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How can an
abstract concept be applied to a concrete object? How can a cause and an effect
be connected? For empiricists, e.g. Hume, there is an eternal gap between them.
For Hume, just because causality cannot be perceived by our senses alone, he
concludes that it does not exist. To argue against Hume’s view, Kant poses the
conception of transcendental schematism to bridge the gap between physical and
conceptual entities.

     According
to Kant, the transcendental schema shares something in common not only with the
concepts, i.e. the category, but also with the objects, i.e. the appearance. This
means that it must be as pure or abstract as the category without any empirical
content and yet of some concrete features in order to be “sensible” (Kant 181), for only by this
way can it combine the two parties together. For Kant, time, as “the connection
of all representations” (Kant 181), is the kind of
transcendental schema, for time, as “a pure form of sensible intuition” (Kant 75), is not only as
abstract a priori as the category but also as concrete or sensible as the appearance
for “time is contained in every empirical representation of the manifold” (Kant 181). Therefore, Kant
concludes that the category can be applied to the appearance and cause can be
connected with effect via time.

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     As far as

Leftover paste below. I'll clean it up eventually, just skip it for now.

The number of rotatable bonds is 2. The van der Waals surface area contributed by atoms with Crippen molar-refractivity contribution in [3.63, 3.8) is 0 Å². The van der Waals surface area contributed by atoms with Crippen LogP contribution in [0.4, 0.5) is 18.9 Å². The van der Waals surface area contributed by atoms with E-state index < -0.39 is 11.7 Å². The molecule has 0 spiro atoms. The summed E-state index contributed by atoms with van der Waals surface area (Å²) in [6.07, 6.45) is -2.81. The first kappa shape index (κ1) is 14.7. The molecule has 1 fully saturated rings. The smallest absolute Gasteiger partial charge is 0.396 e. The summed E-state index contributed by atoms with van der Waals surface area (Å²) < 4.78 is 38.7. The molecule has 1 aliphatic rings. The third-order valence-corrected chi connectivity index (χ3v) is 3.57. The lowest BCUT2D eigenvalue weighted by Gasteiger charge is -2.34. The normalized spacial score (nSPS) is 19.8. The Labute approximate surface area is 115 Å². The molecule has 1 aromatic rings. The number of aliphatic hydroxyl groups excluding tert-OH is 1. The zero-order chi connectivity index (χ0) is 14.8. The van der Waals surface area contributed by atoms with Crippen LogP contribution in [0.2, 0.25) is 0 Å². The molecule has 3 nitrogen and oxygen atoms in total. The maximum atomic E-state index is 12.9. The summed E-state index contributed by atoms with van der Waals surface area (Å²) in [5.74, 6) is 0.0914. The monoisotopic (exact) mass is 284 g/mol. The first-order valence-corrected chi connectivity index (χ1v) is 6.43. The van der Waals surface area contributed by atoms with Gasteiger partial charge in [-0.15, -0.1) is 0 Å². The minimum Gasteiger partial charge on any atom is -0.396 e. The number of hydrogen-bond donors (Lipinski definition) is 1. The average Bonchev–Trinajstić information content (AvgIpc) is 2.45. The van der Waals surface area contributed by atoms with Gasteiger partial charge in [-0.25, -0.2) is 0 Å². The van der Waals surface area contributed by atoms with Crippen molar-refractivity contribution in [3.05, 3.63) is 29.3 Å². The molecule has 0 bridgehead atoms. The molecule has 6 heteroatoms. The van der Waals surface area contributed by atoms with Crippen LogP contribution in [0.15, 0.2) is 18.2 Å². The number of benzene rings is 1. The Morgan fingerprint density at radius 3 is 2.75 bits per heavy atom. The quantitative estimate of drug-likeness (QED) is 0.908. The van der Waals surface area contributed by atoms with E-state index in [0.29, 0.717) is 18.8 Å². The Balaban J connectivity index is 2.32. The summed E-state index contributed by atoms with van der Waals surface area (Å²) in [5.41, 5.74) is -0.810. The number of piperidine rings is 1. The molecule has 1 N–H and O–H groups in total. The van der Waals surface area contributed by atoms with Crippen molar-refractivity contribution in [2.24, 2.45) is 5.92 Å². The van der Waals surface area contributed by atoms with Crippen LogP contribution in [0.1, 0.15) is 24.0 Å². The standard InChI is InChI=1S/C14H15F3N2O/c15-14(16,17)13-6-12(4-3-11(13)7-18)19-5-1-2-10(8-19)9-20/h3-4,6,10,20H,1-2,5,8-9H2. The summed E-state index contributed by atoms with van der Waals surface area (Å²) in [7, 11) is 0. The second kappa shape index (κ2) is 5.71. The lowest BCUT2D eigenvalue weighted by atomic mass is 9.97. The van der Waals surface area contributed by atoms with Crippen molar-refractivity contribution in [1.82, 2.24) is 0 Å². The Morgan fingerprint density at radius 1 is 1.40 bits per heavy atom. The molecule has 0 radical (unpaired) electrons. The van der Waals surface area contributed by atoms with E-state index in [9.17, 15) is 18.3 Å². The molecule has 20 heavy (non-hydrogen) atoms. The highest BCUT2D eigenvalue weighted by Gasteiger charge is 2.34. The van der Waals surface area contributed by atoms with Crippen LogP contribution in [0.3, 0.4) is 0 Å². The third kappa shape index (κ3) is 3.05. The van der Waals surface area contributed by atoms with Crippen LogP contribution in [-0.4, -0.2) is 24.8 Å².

the schema of the concept is concerned, although schema is “a product of
imagination” (Kant 182) and similar to image,
it is very different from image for it is something between the image and the
concept of an object. In other words, it is more abstract than the image and more
concrete than the concept and thus becomes the middle ground connecting the
image (appearance) with the concept. And Kant further points out that schemata
are the condition of the existence of images for “these images can be
connected with the concept only by means of the schema to which they belong” (Kant 183).

     Apparently
there is an important proposition in Kant’s theory, that is, the cognitive form
is always prior to the cognitive content, and the former is the existent
condition of the latter. The relationship between schemata and images is also
that between the cognitive form and content. That is why images cannot be
possible without schemata.

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